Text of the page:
American Lung Association gives San Juan County a failing grade for ozone pollution
AZTEC — The American Lung Association gave San Juan County an F for ozone pollution after studying ozone levels recorded between 2016 and 2018.
The American Lung Association releases a “state of the air” report annually that assigns letter grades to counties throughout the United States. Last year, San Juan County received a D for the years 2015 to 2017.
“This year marks the 50th anniversary of the Clean Air Act, which has been responsible for dramatic improvements in air quality. However, Albuquerque residents are breathing more unhealthy air compared to last year’s report, driven by extreme heat as a result of climate change, placing our health and lives at risk,” said American Lung Association Senior Advocacy Director JoAnna Strother in a press release. ”Furthermore, with nearly half of Americans breathing unhealthy air, our ‘State of the Air’ report shows that nationally, because of climate change, the nation is heading in the wrong direction when it comes to protecting public health especially in the western United States.”
Past reports have ranked San Juan County as having the best air in the country in terms of particulate matter — also called soot — but this year’s report does not include a grade for the county’s particulate matter. Instead, the report states that data was not available for the three-year time frame.
San Juan County’s ozone levels have been worsening over the past few years.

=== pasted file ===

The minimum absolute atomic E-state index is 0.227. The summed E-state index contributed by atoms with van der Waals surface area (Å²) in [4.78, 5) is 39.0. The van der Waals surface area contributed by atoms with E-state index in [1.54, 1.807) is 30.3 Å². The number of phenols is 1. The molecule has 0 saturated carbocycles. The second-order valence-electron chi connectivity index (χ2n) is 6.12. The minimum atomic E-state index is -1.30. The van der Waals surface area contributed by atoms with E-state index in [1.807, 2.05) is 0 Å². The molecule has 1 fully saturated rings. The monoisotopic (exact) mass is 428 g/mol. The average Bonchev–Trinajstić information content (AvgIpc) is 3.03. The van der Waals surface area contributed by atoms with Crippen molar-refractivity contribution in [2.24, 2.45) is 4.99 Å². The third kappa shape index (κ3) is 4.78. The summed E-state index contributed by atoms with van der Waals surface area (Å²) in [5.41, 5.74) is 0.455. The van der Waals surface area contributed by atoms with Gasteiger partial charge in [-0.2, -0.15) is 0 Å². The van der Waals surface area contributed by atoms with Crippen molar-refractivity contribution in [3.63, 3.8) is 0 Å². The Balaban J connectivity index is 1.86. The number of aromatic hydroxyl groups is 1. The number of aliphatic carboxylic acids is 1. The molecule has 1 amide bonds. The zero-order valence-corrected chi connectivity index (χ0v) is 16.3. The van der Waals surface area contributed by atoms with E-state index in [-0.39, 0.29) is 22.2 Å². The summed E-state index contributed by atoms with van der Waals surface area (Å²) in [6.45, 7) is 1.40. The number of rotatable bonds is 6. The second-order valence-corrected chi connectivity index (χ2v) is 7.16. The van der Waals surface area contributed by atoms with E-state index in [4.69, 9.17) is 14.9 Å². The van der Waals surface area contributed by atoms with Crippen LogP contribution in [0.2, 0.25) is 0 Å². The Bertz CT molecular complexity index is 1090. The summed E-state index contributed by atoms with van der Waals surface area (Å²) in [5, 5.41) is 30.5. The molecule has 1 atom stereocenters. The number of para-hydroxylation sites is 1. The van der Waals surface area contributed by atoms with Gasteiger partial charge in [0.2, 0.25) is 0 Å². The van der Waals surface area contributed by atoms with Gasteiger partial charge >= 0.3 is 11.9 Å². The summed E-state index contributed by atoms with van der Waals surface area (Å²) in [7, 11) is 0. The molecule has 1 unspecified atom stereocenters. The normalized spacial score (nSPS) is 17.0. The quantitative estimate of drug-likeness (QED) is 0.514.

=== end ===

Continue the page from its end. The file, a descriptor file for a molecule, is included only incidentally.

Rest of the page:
A state of the air report from 2017 graded San Juan County at a C for ozone pollution.
Ozone pollution, also known as smog, is created when nitrogen oxides, or NOx, react with sunlight. NOx is released primarily through fossil fuel combustion, such as exhaust from vehicles or emissions from power plants.
San Juan County is one of seven counties the New Mexico Environment Department says are pushing federal ozone limits.
The state is working to develop a plan to reduce ozone levels in San Juan County. According to the New Mexico Environment Department, the high ozone readings in San Juan County often come from the Navajo Lake area.
If the county fails to meet ozone standards, it could face sanctions, such as a loss of grant funding or highway funds.
Here is how neighboring counties were graded:
- La Plata County, Colorado, received an F
- Montezuma County, Colorado, received a C
- Apache County, Arizona did not receive a grade because data was not available
- San Juan County, Utah, received an A
- McKinley County did not receive a grade because data was not available
- Sandoval County received an F
- Rio Arriba County received a C
Hannah Grover covers government for The Daily Times. She can be reached at 505-564-4652 or via email at firstname.lastname@example.org.
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